Drawbacks to Gold Investments

Gold can diversify a portfolio and protect against volatility (i.e. swings in prices) but at the cost of giving up long-term returns.

Gold is widely viewed as a recession-proof investment, as demonstrated by how capital pours into the asset class when the markets fear a downturn.

Given gold’s historically low correlation with other asset classes, the asset class typically plays an integral role in a well-diversified portfolio and serves as a hedge against inevitable economic contractions.

But there are several drawbacks that investors should be aware of before investing in gold.

  • Mediocre Returns: Gold is a safe investment with less volatility, but its historical returns have significantly trailed behind stocks and bonds.
  • No Intrinsic Value: Gold does not provide any cash flows (or rights to future earnings) to the owner until the gold is sold (i.e. the seller profits if the sale price is greater than the original purchase price) – but until the investment is sold, the gold itself pays zero dividends or interest.
  • Sensitivity to Bond Yields: Gold’s value tends to be highly sensitive to bond yields, as higher yields result in more competition with fixed income, especially for issuances with strong credit ratings.

The more controversial criticism of gold is that gold is quite volatile for an investment widely considered to be a safe haven.

Additionally, most investors expect the price of gold to rise when stocks decline (and decline when stocks rise), but gold at times has demonstrated a tendency to contradict that expectation and move in the same direction as the stock market.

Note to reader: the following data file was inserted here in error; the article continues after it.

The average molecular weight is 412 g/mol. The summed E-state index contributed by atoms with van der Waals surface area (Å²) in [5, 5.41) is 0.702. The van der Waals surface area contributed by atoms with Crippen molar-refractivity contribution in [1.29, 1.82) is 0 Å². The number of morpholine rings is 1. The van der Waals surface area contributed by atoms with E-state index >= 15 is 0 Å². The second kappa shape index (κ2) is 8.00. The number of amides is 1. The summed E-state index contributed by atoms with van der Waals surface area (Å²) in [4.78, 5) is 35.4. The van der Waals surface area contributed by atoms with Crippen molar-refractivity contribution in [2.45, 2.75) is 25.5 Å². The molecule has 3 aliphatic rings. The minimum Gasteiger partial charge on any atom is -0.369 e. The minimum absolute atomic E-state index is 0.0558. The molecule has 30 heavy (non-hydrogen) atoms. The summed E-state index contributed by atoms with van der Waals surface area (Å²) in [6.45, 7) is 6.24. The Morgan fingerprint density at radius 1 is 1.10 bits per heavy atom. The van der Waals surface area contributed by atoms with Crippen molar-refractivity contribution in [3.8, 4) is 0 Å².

Gold Investment vs Government Bonds

Despite its reputation as an effective hedge against inflation, one could argue that government bonds (e.g. TIPS, 10-year bonds) are just as secure because they are backed by the government (and are “risk-free”) with the potential to receive higher returns.

While the recommendation of whether to include gold in a portfolio depends on a particular investor’s objectives, the middle ground view is that a small percentage of gold should be allocated to the portfolio to benefit from the diversification benefits.

However, it is important to keep in mind that gold can still be volatile – just not to the same degree as riskier assets.

The difference is that gold has been shown to remain resilient and return to a baseline price even after long periods of underperformance (or volatility).

Although an “imperfect” hedge, gold remains one of the best options for mitigating market risk.

Gold Price Example (Inflation Fed Rate Hike, Ukraine/Russia)

In 2021, U.S. inflation reached 7%, setting the stage for Fed hikes – however, despite the sharp rise in inflation, the price of gold did not increase dramatically.

After about two years of unprecedented Fed policies towards interest rates and quantitative easing (QE), the annual growth in the consumer price index (CPI) was at the highest level in close to four decades.

With declining unemployment rates and optimism around a return to normalcy, many have speculated the Fed would soon raise interest rates, which was confirmed in March 2022.

Jerome Powell signaled his intention for a 25 basis-point increase on the benchmark interest rate (and with more likely to follow later in the year).

Gold notched its largest annual decline since 2015, dropping by approximately 4% as global economies recovered from the COVID pandemic and demand for the precious metal weakened.

Gold Price

Gold Historical Price Data (Source: Goldhub)

The potential for rising interest rates and a strong U.S. dollar place pushed gold prices down, even during a year of record-high inflation.

Yet after a dismal year, gold reversed its declines following Russia’s invasion of Ukraine and could even reach new highs (~$2,100 per ounce), illustrating how geopolitical tension and fears of inflation can drive up the demand (and price) of gold.